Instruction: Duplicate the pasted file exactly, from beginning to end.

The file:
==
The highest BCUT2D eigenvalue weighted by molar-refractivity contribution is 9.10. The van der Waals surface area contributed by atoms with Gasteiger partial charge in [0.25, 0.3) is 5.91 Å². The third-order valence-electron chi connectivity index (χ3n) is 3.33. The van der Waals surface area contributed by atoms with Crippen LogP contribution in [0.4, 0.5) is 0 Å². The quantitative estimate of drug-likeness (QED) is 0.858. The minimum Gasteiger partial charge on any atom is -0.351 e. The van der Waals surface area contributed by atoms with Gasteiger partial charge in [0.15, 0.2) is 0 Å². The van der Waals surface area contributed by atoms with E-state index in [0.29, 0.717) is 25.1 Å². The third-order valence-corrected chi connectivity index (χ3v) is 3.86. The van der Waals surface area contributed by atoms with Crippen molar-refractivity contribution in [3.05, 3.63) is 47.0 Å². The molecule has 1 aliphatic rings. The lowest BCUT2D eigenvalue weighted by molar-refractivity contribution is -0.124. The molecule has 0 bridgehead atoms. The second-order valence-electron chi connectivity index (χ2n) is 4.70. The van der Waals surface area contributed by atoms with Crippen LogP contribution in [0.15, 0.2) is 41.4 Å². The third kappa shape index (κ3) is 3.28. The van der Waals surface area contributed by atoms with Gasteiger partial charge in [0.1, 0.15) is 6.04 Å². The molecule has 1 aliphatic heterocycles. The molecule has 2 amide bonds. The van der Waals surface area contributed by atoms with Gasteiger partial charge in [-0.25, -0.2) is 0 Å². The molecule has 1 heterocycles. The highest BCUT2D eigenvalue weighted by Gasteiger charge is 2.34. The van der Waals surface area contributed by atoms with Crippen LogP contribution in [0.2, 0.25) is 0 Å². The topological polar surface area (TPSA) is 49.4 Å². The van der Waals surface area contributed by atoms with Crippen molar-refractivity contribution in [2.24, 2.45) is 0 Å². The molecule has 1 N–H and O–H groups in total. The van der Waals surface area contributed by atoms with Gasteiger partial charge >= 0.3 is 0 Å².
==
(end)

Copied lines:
The highest BCUT2D eigenvalue weighted by molar-refractivity contribution is 9.10. The van der Waals surface area contributed by atoms with Gasteiger partial charge in [0.25, 0.3) is 5.91 Å². The third-order valence-electron chi connectivity index (χ3n) is 3.33. The van der Waals surface area contributed by atoms with Crippen LogP contribution in [0.4, 0.5) is 0 Å². The quantitative estimate of drug-likeness (QED) is 0.858. The minimum Gasteiger partial charge on any atom is -0.351 e. The van der Waals surface area contributed by atoms with Gasteiger partial charge in [0.15, 0.2) is 0 Å². The van der Waals surface area contributed by atoms with E-state index in [0.29, 0.717) is 25.1 Å². The third-order valence-corrected chi connectivity index (χ3v) is 3.86. The van der Waals surface area contributed by atoms with Crippen molar-refractivity contribution in [3.05, 3.63) is 47.0 Å². The molecule has 1 aliphatic rings. The lowest BCUT2D eigenvalue weighted by molar-refractivity contribution is -0.124. The molecule has 0 bridgehead atoms. The second-order valence-electron chi connectivity index (χ2n) is 4.70. The van der Waals surface area contributed by atoms with Crippen LogP contribution in [0.15, 0.2) is 41.4 Å². The third kappa shape index (κ3) is 3.28. The van der Waals surface area contributed by atoms with Gasteiger partial charge in [0.1, 0.15) is 6.04 Å². The molecule has 1 aliphatic heterocycles. The molecule has 2 amide bonds. The van der Waals surface area contributed by atoms with Gasteiger partial charge in [-0.25, -0.2) is 0 Å². The molecule has 1 heterocycles. The highest BCUT2D eigenvalue weighted by Gasteiger charge is 2.34. The van der Waals surface area contributed by atoms with Crippen LogP contribution in [0.2, 0.25) is 0 Å². The topological polar surface area (TPSA) is 49.4 Å². The van der Waals surface area contributed by atoms with Crippen molar-refractivity contribution in [2.24, 2.45) is 0 Å². The molecule has 1 N–H and O–H groups in total. The van der Waals surface area contributed by atoms with Gasteiger partial charge >= 0.3 is 0 Å².